Over the past two years, several members of the Access to land network have explored innovative solutions to facilitate access to land for farmers as a way to contribute to generational renewal and sustainable rural development in Europe. In May 2022, we published the last of a series of three research reports on the issue. It focuses on ways to upscale innovative land practices in Europe. It directly follows on our January 2021 report which explores 10 land innovations in the making. These reports are all part of a Horizon 2020 project called Ruralization, wherein our organisations collaborate with some 10 universities and research institutions.
This new report synthesises insights from 10 focus groups held across Europe in 2022, which discussed in detail innovative approaches to accessing land, and considered how these approaches might be applied in various local contexts. It also provides an overview of a large number of "solutions for access to land for new farmers": it describes the reasons and contexts for their implementation, their objectives and potential levers as well as provides illustrative practices for each of them.
Highlights on solutions for access to land for new generations.
Due to the insufficiency of national or EU-wide policies supporting access to land for new farmers, a wide range of grassroots solutions have emerged to support new generations onto the land. In most cases, these solutions have been designed and implemented by farmers, civil society organisations or local authorities.
The report outlines four main categories of these grassroots solutions:
Transferring and upscaling social innovation on land.
The report highlights the fact that stakeholders need to use all three levels of scaling to effect change: new territories and new target groups (scaling up), an impact on structural laws and aspects of the context (scaling out), an impact on ways of thinking and cultural habits and norms (scaling deep). When thinking about applying innovations in adverse contexts, the focus groups identified the importance of rooting and anchoring projects locally, while connecting and diversifying across sectors and contexts.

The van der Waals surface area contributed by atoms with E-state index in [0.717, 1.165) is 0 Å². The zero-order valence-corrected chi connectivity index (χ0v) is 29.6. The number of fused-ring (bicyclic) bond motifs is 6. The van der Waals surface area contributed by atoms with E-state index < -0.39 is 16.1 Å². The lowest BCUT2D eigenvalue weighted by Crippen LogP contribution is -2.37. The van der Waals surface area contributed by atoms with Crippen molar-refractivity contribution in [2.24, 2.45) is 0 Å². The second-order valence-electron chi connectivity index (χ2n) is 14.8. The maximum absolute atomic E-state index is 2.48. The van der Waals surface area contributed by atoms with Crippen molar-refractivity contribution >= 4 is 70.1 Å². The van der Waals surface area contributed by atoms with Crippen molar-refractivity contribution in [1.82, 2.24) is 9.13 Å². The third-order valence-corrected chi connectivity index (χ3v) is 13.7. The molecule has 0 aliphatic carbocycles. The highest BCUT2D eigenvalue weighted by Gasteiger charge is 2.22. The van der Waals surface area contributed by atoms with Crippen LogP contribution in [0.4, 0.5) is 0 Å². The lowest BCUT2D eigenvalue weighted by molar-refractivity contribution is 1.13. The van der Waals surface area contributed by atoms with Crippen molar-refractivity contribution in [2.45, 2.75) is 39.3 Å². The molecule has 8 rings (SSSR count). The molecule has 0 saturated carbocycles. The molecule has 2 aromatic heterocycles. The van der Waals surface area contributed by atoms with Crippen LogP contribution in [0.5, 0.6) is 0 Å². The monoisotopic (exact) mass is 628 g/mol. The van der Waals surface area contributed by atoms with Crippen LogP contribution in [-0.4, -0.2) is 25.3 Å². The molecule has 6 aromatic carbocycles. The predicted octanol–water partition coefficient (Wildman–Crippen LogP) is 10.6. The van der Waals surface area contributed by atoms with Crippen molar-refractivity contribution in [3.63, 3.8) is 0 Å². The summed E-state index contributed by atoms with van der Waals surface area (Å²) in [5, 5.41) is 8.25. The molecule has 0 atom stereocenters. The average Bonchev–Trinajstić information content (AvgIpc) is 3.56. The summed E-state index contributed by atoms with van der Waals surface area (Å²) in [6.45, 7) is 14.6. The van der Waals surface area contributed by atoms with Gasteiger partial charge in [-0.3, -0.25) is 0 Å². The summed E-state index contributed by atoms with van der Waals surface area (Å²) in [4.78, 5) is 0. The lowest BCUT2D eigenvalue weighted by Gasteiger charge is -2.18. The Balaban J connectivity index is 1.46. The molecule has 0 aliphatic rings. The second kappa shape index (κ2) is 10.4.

Recommendations on land innovations
The report highlights the need to reverse the logics of “who” transfers innovation, and to reverse the linear conception of the transfer of innovation. Innovations are not directly transferred from the innovating organisation into new contexts, rather local actors take inspiration and innovation from elsewhere and “cobble it together” within their local contexts, at a time that suits their contexts. This holds implications for public policy, in that it is important to fund long term communities of actors (like the A2L network) and multi-stakeholder systems to foster this communication and transfer of innovations, rather than funding one-off knowledge transfer projects. This funding should cross regional and national boundaries.
The last section of the report also outlines other general recommendations and more thematic recommendations linked to public land, community-owned land, land stewardship and farm succession (the themes discussed in the focus groups).
This new publication is still awaiting approval by the European Commission and is for now available for download as a draft report.